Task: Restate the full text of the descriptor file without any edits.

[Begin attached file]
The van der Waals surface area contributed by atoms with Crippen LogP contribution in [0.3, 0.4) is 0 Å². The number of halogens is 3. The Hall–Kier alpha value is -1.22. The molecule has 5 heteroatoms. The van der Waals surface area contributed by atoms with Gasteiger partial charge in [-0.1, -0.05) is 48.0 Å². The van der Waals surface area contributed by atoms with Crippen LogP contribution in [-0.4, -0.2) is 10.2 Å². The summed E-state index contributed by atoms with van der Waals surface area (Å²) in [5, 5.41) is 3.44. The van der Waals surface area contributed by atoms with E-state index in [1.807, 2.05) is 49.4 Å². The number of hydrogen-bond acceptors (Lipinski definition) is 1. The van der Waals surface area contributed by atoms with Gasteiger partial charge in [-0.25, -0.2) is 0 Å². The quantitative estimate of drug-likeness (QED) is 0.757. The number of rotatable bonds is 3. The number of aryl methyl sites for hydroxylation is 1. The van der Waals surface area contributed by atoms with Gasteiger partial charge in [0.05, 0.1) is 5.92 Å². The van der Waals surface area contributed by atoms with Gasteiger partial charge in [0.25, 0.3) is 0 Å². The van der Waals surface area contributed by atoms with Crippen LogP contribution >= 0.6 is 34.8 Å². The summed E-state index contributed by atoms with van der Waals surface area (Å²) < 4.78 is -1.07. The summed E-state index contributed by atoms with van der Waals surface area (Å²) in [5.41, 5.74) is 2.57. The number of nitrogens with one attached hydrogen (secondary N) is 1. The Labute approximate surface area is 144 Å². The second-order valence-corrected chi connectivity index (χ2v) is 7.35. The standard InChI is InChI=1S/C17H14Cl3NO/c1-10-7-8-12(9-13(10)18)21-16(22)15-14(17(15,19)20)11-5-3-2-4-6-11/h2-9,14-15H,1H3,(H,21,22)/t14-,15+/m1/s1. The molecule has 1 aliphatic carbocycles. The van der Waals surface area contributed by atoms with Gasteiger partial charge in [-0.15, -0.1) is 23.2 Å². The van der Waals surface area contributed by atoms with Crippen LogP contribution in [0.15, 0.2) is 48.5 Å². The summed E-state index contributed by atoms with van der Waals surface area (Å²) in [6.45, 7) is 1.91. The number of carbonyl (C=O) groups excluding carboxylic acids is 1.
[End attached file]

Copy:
The van der Waals surface area contributed by atoms with Crippen LogP contribution in [0.3, 0.4) is 0 Å². The number of halogens is 3. The Hall–Kier alpha value is -1.22. The molecule has 5 heteroatoms. The van der Waals surface area contributed by atoms with Gasteiger partial charge in [-0.1, -0.05) is 48.0 Å². The van der Waals surface area contributed by atoms with Crippen LogP contribution in [-0.4, -0.2) is 10.2 Å². The summed E-state index contributed by atoms with van der Waals surface area (Å²) in [5, 5.41) is 3.44. The van der Waals surface area contributed by atoms with E-state index in [1.807, 2.05) is 49.4 Å². The number of hydrogen-bond acceptors (Lipinski definition) is 1. The van der Waals surface area contributed by atoms with Gasteiger partial charge in [-0.25, -0.2) is 0 Å². The quantitative estimate of drug-likeness (QED) is 0.757. The number of rotatable bonds is 3. The number of aryl methyl sites for hydroxylation is 1. The van der Waals surface area contributed by atoms with Gasteiger partial charge in [0.05, 0.1) is 5.92 Å². The van der Waals surface area contributed by atoms with Gasteiger partial charge in [0.25, 0.3) is 0 Å². The van der Waals surface area contributed by atoms with Crippen LogP contribution >= 0.6 is 34.8 Å². The summed E-state index contributed by atoms with van der Waals surface area (Å²) < 4.78 is -1.07. The summed E-state index contributed by atoms with van der Waals surface area (Å²) in [5.41, 5.74) is 2.57. The number of nitrogens with one attached hydrogen (secondary N) is 1. The Labute approximate surface area is 144 Å². The second-order valence-corrected chi connectivity index (χ2v) is 7.35. The standard InChI is InChI=1S/C17H14Cl3NO/c1-10-7-8-12(9-13(10)18)21-16(22)15-14(17(15,19)20)11-5-3-2-4-6-11/h2-9,14-15H,1H3,(H,21,22)/t14-,15+/m1/s1. The molecule has 1 aliphatic carbocycles. The van der Waals surface area contributed by atoms with Gasteiger partial charge in [-0.15, -0.1) is 23.2 Å². The van der Waals surface area contributed by atoms with Crippen LogP contribution in [0.15, 0.2) is 48.5 Å². The summed E-state index contributed by atoms with van der Waals surface area (Å²) in [6.45, 7) is 1.91. The number of carbonyl (C=O) groups excluding carboxylic acids is 1.